Arkansas poet laureate lets her writing do the talking

Alumna believes verse can reach the depths of the human heart

JMU Headlines

by Josette Keelor

 
rhodes-poet2
Suzanne Underwood Rhodes (’72) stands in the library of her home in Fayetteville, Arkansas, where she writes poetry and teaches classes virtually. Rhodes also does editing work. PHOTOGRAPHS BY KAREN E. SEGRAVE | KES PHOTO

SUMMARY: Award-winning author and Arkansas poet laureate, Suzanne Underwood Rhodes (’72), enjoys sharing the joy of poetry with her readers, clients, and students through her successful career as a prolific writer, editor, and teacher.


Suzanne Underwood Rhodes (’72), of Fayetteville, Arkansas, has been crafting poetry since she was 6 years old living in Arlington, Virginia. After a career of writing, editing, and teaching poetry and other forms of writing, she recently accepted a four-year term as Arkansas poet laureate, appointed by former Gov. Asa Hutchinson II. Now, traveling the state to speak about writing, she’s eager to show that poetry is for anyone.

“People are sometimes just put off automatically, because they think they don’t understand it,” Rhodes said. She disagrees, saying people probably understand poetry better than they think they do. After all, nearly everyone listens to music.

“I think that the musical aspect of poetry is very critical,” she said. Through rhythm, sound associations and imagery, writers can achieve an organic quality to their work that speaks to people.

“Being able to find that connection within your reader on different levels aesthetically is very important,” she said. “Beauty needs emotion with it too.”

That’s not to say poetry can’t be fun or silly. Rhodes, who recently returned home from a haiku convention in Hot Springs, Arkansas, and often entertains herself by writing limericks as she travels, wrote the following poem after noting a sign on the interstate for Alabam:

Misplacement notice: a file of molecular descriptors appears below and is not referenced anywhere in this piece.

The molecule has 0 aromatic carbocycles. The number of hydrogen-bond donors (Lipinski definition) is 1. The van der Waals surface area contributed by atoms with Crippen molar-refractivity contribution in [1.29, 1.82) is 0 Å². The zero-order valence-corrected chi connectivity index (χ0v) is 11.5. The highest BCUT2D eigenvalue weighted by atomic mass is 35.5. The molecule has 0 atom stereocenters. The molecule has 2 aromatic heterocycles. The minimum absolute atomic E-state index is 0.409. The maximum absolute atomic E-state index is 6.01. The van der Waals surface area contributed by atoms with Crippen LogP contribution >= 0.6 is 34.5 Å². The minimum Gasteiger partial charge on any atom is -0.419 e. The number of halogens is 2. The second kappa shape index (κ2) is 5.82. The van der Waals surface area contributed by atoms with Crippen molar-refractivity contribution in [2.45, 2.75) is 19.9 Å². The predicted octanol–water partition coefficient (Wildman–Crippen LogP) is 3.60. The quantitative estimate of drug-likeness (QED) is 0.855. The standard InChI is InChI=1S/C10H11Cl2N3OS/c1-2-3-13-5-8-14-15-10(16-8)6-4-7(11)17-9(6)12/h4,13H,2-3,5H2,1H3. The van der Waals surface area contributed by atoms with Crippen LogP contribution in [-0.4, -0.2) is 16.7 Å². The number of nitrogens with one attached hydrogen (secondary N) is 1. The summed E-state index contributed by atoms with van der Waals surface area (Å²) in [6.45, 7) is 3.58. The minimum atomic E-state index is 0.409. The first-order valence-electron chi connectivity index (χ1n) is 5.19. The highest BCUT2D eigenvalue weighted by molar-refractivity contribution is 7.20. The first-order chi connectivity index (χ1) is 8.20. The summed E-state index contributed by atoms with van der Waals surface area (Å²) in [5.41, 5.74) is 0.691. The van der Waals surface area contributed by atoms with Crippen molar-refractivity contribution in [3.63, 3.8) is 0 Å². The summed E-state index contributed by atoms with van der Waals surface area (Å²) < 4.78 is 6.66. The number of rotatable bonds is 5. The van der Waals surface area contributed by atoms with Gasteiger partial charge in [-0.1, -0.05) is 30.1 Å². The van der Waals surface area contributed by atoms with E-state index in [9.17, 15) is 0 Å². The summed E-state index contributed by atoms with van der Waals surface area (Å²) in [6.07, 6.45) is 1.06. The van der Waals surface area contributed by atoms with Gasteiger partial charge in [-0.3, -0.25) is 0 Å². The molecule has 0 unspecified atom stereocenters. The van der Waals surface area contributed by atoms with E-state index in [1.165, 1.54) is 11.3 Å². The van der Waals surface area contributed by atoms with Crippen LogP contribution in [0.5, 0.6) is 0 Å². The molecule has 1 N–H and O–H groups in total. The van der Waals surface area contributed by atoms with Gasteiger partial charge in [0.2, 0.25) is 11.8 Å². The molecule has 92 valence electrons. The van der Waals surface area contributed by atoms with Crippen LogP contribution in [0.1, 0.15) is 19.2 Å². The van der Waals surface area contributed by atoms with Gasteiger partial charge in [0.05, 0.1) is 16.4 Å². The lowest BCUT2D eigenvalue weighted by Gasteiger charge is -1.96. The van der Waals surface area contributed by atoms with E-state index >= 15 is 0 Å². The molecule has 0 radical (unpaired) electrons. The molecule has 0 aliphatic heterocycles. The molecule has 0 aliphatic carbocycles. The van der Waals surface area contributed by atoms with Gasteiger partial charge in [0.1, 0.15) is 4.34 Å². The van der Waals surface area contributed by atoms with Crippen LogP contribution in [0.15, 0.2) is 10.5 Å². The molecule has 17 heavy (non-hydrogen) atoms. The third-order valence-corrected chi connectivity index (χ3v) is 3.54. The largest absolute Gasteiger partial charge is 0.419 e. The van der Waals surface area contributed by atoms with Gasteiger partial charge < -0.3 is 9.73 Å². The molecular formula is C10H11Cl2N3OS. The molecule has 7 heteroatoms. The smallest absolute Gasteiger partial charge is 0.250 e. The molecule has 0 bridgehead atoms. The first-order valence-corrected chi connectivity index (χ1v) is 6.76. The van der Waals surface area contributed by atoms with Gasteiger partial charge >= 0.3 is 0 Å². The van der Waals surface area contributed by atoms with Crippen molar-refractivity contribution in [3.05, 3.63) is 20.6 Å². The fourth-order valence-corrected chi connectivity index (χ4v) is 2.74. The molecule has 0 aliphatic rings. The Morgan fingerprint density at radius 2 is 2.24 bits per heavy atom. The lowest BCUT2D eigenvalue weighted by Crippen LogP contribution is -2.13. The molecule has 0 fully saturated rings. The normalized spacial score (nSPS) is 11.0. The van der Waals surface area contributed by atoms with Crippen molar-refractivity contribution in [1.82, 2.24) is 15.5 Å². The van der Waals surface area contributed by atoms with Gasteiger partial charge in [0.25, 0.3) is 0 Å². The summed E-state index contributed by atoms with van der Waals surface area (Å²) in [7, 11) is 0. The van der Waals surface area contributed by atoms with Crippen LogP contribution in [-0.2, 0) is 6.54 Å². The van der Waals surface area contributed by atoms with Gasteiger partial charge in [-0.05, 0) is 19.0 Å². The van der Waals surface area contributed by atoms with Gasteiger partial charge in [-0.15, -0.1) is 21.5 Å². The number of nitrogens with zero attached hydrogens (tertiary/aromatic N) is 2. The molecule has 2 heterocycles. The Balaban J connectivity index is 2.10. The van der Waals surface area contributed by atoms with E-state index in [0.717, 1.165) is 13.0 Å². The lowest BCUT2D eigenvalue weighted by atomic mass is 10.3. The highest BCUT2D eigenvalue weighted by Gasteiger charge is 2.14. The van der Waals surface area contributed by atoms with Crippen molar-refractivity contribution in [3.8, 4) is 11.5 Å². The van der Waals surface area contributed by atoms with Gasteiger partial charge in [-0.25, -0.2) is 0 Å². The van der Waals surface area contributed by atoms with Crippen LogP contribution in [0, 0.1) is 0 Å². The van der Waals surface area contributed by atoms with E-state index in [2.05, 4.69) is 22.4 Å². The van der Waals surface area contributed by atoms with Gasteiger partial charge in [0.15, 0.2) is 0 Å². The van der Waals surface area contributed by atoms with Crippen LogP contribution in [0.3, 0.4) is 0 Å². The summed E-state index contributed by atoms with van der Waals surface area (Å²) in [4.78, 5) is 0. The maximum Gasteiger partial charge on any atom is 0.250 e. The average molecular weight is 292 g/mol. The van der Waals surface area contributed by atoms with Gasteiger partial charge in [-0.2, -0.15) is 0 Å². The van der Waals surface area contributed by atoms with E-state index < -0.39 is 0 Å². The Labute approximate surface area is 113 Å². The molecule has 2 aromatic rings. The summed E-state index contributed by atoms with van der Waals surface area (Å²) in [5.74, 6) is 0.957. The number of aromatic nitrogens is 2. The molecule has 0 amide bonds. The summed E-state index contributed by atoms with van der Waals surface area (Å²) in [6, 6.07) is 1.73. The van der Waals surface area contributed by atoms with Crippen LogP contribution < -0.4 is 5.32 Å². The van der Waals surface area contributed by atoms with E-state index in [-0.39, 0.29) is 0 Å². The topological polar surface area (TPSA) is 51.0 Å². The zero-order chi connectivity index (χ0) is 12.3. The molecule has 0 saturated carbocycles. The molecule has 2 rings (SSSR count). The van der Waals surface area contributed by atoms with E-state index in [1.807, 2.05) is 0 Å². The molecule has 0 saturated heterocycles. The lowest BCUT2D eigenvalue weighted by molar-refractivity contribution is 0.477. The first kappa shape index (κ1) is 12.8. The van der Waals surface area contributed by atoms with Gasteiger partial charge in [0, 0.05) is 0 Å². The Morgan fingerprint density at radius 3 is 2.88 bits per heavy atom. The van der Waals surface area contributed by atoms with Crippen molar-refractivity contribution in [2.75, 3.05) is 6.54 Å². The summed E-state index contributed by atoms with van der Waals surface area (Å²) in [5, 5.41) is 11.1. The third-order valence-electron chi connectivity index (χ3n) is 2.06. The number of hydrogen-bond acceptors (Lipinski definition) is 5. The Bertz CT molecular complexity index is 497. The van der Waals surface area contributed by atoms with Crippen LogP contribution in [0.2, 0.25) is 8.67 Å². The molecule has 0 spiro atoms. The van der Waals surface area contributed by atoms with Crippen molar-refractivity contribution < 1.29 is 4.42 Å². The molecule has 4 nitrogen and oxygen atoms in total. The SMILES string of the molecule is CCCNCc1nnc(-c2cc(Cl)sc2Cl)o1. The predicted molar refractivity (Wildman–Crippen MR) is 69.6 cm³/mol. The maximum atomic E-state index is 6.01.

There’s an Arkansas town, Alabam,

whose founder forgot where he am.

When he yelled, “Roll Tide!”

his chest bursting with pride,

Alabam stuck like flies on a ham.

For Rhodes, poetry offers a way of giving context to her life.

“I think that poetry, more than any other art, has the greatest capacity to reach the depths of the human heart,” she said. “Words are rooted in divinity, as we read in John 1:1: ‘In the beginning was the Word, and the Word was with God, and the Word was God.’ Poetry has the ability to awaken the imagination, and through the imagination we can see more.”

Rhodes at Desk
Suzanne Underwood Rhodes (’72) sits at the secretary desk in her living room, where she often writes poetry. Through her work, she hopes to encourage her readers and students better enjoy poetry and develop their imagination.

Though Rhodes’ family and teachers encouraged her passion for writing from an early age, she was also greatly inspired by an English professor at Madison, Todd Zeiss, who taught an imaginative writing class and also guided her in an independent studies course.

“Everything he told me to do, I did,” she recalled. This included attending the Bread Loaf Writers’ Conference in Middlebury, Vermont, for two weeks. Bread Loaf is one of the nation’s oldest and most famous conferences of its kind, and so transformational to writers and students that it’s known as the “Magic Mountain.” Rhodes recalled meeting several well-known authors, including poet Diane Wakoski.

During her Madison days, Rhodes was editor of the literary journal Chrysalis and, at Zeiss’ urging, she entered one of her poems in a Virginia Commonwealth University poetry contest, winning first place. Zeiss invited Rhodes to return to Madison to speak after graduating.